The Diplomat‘s Justin McDonnell spoke with Robert D. Kaplan, American journalist, Chief Geopolitical Analyst for Stratfor, and correspondent for The Atlantic regarding his upcoming book Asia’s Cauldron: The South China Sea and the End of a Stable Pacific, the influence of geography on international politics, and more.
What sparked your original interest in Asia, and how did that interest evolve into a book about the region’s maritime geography and strategy?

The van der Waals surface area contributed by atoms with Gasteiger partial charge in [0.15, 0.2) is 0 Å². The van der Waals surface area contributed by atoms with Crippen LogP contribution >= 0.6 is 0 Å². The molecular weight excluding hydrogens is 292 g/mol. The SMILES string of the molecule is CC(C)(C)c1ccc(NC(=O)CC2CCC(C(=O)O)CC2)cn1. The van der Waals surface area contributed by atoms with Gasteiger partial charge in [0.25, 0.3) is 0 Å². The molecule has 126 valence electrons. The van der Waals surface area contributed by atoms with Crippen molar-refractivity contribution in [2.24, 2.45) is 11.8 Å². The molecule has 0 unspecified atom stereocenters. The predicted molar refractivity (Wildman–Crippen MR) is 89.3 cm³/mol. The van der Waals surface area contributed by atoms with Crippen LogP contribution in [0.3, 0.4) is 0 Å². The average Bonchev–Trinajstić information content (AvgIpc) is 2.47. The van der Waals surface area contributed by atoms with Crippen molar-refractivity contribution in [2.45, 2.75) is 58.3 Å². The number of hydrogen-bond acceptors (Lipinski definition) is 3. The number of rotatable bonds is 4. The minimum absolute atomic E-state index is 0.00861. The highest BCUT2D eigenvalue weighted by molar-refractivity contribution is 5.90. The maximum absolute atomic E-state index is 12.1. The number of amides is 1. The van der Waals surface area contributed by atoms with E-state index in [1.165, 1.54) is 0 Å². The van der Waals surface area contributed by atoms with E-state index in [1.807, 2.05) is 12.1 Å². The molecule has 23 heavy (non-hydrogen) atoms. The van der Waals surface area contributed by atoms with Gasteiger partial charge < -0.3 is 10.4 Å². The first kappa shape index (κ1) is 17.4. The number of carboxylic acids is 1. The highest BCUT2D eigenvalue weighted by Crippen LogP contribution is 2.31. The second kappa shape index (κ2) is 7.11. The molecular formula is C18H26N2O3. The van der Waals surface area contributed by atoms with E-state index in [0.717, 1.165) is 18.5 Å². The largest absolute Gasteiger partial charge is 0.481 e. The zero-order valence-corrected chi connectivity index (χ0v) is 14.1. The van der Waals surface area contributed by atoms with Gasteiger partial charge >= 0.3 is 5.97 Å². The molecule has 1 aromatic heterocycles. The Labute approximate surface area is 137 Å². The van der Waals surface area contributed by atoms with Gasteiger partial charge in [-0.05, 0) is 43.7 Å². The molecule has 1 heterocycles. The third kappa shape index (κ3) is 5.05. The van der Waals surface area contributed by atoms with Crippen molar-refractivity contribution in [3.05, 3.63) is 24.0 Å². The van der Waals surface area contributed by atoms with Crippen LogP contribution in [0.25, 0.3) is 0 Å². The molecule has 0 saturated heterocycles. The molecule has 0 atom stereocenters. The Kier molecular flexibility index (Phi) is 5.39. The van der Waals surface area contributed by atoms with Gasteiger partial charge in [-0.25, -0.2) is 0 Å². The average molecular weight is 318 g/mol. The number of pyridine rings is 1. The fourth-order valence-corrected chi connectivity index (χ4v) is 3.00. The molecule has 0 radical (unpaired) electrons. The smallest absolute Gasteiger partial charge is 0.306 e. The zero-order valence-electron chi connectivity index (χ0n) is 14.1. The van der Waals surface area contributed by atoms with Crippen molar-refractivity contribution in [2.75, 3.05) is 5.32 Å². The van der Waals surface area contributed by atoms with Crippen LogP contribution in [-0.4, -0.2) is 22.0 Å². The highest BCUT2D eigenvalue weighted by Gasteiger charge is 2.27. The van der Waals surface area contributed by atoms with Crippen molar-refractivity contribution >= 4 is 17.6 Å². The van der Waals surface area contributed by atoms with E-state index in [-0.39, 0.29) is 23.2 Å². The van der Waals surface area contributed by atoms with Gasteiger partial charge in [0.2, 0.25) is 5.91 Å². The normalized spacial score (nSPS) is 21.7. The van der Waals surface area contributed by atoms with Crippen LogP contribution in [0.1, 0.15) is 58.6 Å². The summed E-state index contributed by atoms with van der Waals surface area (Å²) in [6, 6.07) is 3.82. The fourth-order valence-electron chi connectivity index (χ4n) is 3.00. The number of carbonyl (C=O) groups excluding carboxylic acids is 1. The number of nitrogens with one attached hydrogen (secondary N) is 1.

I was at first fascinated with the Indian Ocean as a concept that Americans ignored at their peril, given that America is an Atlantic/Pacific country. After completing my book about the Indian Ocean,Monsoon, a few years ago, I decided that at some point I should do a sequel, or coda, on the South China Sea, which is after all an antechamber of the Indian Ocean. People ask me why I didn’t write about the East China Sea, well, I wasn’t chasing news. Rather, I was committed to completing my work on the Greater Indian Ocean, to which the South China Sea is a part. When you focus on any body of water, geography is paramount, and from geography strategy and geopolitics naturally emerge.
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